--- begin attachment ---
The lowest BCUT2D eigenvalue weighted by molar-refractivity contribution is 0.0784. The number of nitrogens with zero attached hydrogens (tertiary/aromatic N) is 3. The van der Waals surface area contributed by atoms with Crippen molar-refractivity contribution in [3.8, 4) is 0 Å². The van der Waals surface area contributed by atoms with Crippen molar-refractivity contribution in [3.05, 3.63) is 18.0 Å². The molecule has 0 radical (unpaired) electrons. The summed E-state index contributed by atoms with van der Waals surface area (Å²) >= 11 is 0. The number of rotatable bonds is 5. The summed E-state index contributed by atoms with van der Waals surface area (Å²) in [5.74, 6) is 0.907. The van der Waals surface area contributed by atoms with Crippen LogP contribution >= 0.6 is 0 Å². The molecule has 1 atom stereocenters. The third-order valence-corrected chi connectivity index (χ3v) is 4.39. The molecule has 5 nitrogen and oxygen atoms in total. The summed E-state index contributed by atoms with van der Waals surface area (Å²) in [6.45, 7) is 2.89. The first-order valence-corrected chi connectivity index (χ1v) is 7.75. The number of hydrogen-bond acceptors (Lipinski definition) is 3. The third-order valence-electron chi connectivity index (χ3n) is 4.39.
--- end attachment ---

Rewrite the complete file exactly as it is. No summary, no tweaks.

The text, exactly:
The lowest BCUT2D eigenvalue weighted by molar-refractivity contribution is 0.0784. The number of nitrogens with zero attached hydrogens (tertiary/aromatic N) is 3. The van der Waals surface area contributed by atoms with Crippen molar-refractivity contribution in [3.8, 4) is 0 Å². The van der Waals surface area contributed by atoms with Crippen molar-refractivity contribution in [3.05, 3.63) is 18.0 Å². The molecule has 0 radical (unpaired) electrons. The summed E-state index contributed by atoms with van der Waals surface area (Å²) >= 11 is 0. The number of rotatable bonds is 5. The summed E-state index contributed by atoms with van der Waals surface area (Å²) in [5.74, 6) is 0.907. The van der Waals surface area contributed by atoms with Crippen LogP contribution >= 0.6 is 0 Å². The molecule has 1 atom stereocenters. The third-order valence-corrected chi connectivity index (χ3v) is 4.39. The molecule has 5 nitrogen and oxygen atoms in total. The summed E-state index contributed by atoms with van der Waals surface area (Å²) in [6.45, 7) is 2.89. The first-order valence-corrected chi connectivity index (χ1v) is 7.75. The number of hydrogen-bond acceptors (Lipinski definition) is 3. The third-order valence-electron chi connectivity index (χ3n) is 4.39.